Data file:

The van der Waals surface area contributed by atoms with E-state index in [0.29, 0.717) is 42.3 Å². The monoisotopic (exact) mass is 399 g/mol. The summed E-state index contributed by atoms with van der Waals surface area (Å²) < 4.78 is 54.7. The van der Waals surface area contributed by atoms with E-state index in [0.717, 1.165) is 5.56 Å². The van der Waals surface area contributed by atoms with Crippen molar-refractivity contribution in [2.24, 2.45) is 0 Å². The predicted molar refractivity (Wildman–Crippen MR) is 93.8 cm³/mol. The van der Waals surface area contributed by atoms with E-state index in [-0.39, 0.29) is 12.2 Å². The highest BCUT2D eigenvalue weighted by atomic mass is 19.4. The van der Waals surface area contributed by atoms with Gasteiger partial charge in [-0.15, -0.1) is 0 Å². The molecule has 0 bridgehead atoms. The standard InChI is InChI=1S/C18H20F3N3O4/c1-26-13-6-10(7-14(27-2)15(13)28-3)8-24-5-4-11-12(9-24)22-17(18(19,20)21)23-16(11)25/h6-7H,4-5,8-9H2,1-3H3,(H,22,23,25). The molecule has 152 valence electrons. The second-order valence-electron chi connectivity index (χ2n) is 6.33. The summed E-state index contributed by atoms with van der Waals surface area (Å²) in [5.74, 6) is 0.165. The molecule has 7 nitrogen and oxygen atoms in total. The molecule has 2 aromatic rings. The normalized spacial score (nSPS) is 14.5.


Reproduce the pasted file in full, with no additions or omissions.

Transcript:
The van der Waals surface area contributed by atoms with E-state index in [0.29, 0.717) is 42.3 Å². The monoisotopic (exact) mass is 399 g/mol. The summed E-state index contributed by atoms with van der Waals surface area (Å²) < 4.78 is 54.7. The van der Waals surface area contributed by atoms with E-state index in [0.717, 1.165) is 5.56 Å². The van der Waals surface area contributed by atoms with Crippen molar-refractivity contribution in [2.24, 2.45) is 0 Å². The predicted molar refractivity (Wildman–Crippen MR) is 93.8 cm³/mol. The van der Waals surface area contributed by atoms with E-state index in [-0.39, 0.29) is 12.2 Å². The highest BCUT2D eigenvalue weighted by atomic mass is 19.4. The van der Waals surface area contributed by atoms with Gasteiger partial charge in [-0.15, -0.1) is 0 Å². The molecule has 0 bridgehead atoms. The standard InChI is InChI=1S/C18H20F3N3O4/c1-26-13-6-10(7-14(27-2)15(13)28-3)8-24-5-4-11-12(9-24)22-17(18(19,20)21)23-16(11)25/h6-7H,4-5,8-9H2,1-3H3,(H,22,23,25). The molecule has 152 valence electrons. The second-order valence-electron chi connectivity index (χ2n) is 6.33. The summed E-state index contributed by atoms with van der Waals surface area (Å²) in [5.74, 6) is 0.165. The molecule has 7 nitrogen and oxygen atoms in total. The molecule has 2 aromatic rings. The normalized spacial score (nSPS) is 14.5.